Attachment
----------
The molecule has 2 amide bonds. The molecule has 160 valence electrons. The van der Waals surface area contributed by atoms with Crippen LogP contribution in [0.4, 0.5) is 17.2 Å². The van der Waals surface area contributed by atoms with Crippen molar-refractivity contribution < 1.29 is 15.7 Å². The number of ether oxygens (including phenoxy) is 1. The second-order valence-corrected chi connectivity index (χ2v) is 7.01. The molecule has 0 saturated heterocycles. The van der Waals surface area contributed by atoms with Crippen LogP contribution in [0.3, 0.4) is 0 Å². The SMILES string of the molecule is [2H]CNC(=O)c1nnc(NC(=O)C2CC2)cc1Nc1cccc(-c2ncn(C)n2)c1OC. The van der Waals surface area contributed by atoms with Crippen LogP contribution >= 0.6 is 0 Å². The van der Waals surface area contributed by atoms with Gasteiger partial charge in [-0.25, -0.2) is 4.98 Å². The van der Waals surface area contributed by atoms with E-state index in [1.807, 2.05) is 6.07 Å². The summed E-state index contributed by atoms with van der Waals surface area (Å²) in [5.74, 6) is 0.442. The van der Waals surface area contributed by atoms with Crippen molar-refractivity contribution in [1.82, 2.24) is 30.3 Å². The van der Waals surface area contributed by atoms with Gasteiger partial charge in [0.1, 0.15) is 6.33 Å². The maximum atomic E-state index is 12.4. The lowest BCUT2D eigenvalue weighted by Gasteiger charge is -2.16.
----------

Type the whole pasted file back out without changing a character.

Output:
The molecule has 2 amide bonds. The molecule has 160 valence electrons. The van der Waals surface area contributed by atoms with Crippen LogP contribution in [0.4, 0.5) is 17.2 Å². The van der Waals surface area contributed by atoms with Crippen molar-refractivity contribution < 1.29 is 15.7 Å². The number of ether oxygens (including phenoxy) is 1. The second-order valence-corrected chi connectivity index (χ2v) is 7.01. The molecule has 0 saturated heterocycles. The van der Waals surface area contributed by atoms with Crippen LogP contribution in [0.3, 0.4) is 0 Å². The SMILES string of the molecule is [2H]CNC(=O)c1nnc(NC(=O)C2CC2)cc1Nc1cccc(-c2ncn(C)n2)c1OC. The van der Waals surface area contributed by atoms with Crippen LogP contribution >= 0.6 is 0 Å². The van der Waals surface area contributed by atoms with Gasteiger partial charge in [-0.25, -0.2) is 4.98 Å². The van der Waals surface area contributed by atoms with E-state index in [1.807, 2.05) is 6.07 Å². The summed E-state index contributed by atoms with van der Waals surface area (Å²) in [5.74, 6) is 0.442. The van der Waals surface area contributed by atoms with Crippen molar-refractivity contribution in [1.82, 2.24) is 30.3 Å². The van der Waals surface area contributed by atoms with Gasteiger partial charge in [0.1, 0.15) is 6.33 Å². The maximum atomic E-state index is 12.4. The lowest BCUT2D eigenvalue weighted by Gasteiger charge is -2.16.